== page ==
The Newtown Friends Meeting  was listed on the National Register of Historic Places in 1977.
Newtown Monthly Meeting owes its origin to Edward Hicks, a primitive artist, who in 1815 gathered nearby friends to meet in the empty Court House, Newtown. In 1817 the main part of the meetinghouse was built, permission having been granted by the Bucks Quarterly Meeting of Friends at the earnest request of Edward Hicks and other Newtown Friends. Edward Hicks was the first minister to speak in the meetinghouse. First a sign painter, Edward Hicks turned to easel painting soon after his becoming a Quaker and his move to Newtown. His fame as a primitive painter grew during his years at Newtown; many of his pictures were portraits of religious themes and the founding of "A Peaceable Kingdom: by William Penn in the wilderness. The involvement of Edward Hicks at the Newtown congregation and his guiding influence make the Newtown meetinghouse an important part of his life and work.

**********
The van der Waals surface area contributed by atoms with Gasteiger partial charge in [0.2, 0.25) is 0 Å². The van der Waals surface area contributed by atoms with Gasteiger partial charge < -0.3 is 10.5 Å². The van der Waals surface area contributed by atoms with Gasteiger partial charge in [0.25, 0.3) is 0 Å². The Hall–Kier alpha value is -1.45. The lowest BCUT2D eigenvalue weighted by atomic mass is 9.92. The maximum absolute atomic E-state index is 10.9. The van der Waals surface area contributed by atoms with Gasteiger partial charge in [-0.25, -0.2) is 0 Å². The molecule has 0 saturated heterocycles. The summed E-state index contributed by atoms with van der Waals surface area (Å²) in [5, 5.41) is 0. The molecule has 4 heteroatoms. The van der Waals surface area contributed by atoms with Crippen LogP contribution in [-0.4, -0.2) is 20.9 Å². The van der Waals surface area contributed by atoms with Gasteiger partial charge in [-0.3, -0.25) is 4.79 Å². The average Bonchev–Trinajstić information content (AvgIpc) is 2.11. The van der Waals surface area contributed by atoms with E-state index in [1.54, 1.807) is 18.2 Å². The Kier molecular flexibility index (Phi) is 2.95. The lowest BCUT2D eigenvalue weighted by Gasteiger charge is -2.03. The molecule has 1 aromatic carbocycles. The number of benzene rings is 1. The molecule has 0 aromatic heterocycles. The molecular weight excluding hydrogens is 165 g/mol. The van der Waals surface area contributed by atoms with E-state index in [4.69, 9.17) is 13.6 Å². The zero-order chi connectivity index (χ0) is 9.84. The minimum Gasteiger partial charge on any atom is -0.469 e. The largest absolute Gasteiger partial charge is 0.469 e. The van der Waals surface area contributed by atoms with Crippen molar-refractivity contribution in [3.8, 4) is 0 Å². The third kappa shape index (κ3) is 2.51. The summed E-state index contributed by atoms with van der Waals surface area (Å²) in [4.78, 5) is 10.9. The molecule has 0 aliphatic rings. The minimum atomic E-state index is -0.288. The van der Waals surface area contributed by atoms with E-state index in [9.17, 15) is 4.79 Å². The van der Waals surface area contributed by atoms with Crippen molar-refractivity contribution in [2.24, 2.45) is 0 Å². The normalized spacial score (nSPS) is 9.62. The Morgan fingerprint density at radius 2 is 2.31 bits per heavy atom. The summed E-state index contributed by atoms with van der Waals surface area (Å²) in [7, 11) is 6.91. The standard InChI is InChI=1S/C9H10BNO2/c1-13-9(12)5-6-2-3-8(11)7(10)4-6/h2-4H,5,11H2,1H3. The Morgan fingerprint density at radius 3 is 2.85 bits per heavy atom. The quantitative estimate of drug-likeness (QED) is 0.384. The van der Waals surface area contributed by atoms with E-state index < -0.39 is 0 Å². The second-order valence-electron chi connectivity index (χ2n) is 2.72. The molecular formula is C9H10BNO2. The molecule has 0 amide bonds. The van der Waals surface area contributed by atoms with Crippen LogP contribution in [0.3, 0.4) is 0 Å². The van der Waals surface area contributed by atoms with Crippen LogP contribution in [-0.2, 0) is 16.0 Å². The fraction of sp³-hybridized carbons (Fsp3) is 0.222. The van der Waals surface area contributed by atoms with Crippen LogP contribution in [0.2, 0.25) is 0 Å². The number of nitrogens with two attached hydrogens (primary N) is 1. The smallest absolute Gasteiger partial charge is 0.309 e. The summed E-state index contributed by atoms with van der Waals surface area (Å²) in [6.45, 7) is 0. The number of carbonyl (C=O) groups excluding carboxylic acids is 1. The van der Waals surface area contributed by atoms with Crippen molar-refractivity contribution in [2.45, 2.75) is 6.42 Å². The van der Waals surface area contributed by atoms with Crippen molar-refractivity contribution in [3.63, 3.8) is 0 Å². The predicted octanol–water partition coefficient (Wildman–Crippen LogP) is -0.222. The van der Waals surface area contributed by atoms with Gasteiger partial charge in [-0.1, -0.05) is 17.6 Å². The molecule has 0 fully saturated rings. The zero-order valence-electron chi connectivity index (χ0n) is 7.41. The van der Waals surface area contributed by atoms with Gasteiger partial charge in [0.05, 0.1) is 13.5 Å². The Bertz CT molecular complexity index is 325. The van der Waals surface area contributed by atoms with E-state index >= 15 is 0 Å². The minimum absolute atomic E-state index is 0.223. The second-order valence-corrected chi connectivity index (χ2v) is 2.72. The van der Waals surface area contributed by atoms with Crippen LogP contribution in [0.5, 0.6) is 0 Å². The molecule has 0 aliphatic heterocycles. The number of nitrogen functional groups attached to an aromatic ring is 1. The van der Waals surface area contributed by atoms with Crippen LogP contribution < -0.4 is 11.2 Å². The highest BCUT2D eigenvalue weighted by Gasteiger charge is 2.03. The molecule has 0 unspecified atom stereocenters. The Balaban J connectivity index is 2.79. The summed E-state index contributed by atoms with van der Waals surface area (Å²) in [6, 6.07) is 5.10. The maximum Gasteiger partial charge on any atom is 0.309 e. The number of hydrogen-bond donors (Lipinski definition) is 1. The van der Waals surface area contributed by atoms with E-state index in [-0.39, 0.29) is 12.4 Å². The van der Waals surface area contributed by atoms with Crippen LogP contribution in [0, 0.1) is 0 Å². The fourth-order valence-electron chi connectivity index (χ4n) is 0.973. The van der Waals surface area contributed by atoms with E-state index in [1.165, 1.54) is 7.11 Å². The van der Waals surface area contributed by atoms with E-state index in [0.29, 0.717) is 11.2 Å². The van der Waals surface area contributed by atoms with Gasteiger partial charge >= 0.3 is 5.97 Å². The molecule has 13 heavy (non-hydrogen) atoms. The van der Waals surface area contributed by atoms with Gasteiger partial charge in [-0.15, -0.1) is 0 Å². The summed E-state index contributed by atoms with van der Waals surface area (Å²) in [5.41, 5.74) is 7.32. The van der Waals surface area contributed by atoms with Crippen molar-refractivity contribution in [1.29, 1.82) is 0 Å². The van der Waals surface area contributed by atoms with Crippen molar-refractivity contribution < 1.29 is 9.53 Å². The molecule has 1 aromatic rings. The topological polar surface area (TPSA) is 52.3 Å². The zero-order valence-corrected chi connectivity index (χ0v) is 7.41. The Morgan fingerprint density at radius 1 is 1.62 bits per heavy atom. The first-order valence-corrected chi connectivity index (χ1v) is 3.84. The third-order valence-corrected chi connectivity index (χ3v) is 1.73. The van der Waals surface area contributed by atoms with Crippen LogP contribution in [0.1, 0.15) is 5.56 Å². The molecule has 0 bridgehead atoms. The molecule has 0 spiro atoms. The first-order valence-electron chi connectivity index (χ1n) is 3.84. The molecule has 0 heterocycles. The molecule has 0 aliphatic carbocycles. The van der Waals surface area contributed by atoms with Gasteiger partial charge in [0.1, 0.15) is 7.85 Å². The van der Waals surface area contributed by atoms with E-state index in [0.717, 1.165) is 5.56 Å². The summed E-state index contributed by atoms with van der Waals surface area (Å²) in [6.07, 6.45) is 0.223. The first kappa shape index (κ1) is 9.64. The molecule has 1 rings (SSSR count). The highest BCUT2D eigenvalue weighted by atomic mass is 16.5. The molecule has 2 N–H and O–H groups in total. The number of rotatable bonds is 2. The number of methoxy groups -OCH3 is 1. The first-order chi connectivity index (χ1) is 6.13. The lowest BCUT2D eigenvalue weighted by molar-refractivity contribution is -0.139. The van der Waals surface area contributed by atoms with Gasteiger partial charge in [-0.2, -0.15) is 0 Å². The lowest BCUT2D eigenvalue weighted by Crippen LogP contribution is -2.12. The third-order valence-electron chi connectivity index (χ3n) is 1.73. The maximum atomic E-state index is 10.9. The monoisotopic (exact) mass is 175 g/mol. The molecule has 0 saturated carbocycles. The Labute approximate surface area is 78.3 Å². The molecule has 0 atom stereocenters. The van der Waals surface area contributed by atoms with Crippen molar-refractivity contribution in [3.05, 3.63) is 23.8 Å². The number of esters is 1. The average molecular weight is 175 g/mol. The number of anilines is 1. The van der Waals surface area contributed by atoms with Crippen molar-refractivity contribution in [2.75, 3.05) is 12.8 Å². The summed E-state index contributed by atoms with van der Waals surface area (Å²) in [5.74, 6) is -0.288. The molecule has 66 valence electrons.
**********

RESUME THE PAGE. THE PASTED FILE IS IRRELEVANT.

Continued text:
The Newtown Meetinghouse is an excellent example of a 19th century Quaker Meetinghouse. Devoid of any but the simplest decoration the meetinghouse shows the clean and uncomplicated style required by the Quakers. In excellent condition, the Newtown Meetinghouse has seen little alteration since its construction and uses most of the original hardware and furnishings. The meetinghouse, horse shed, and cemetery offer a fine example of a 19th Century religious complex so important in the life of its members.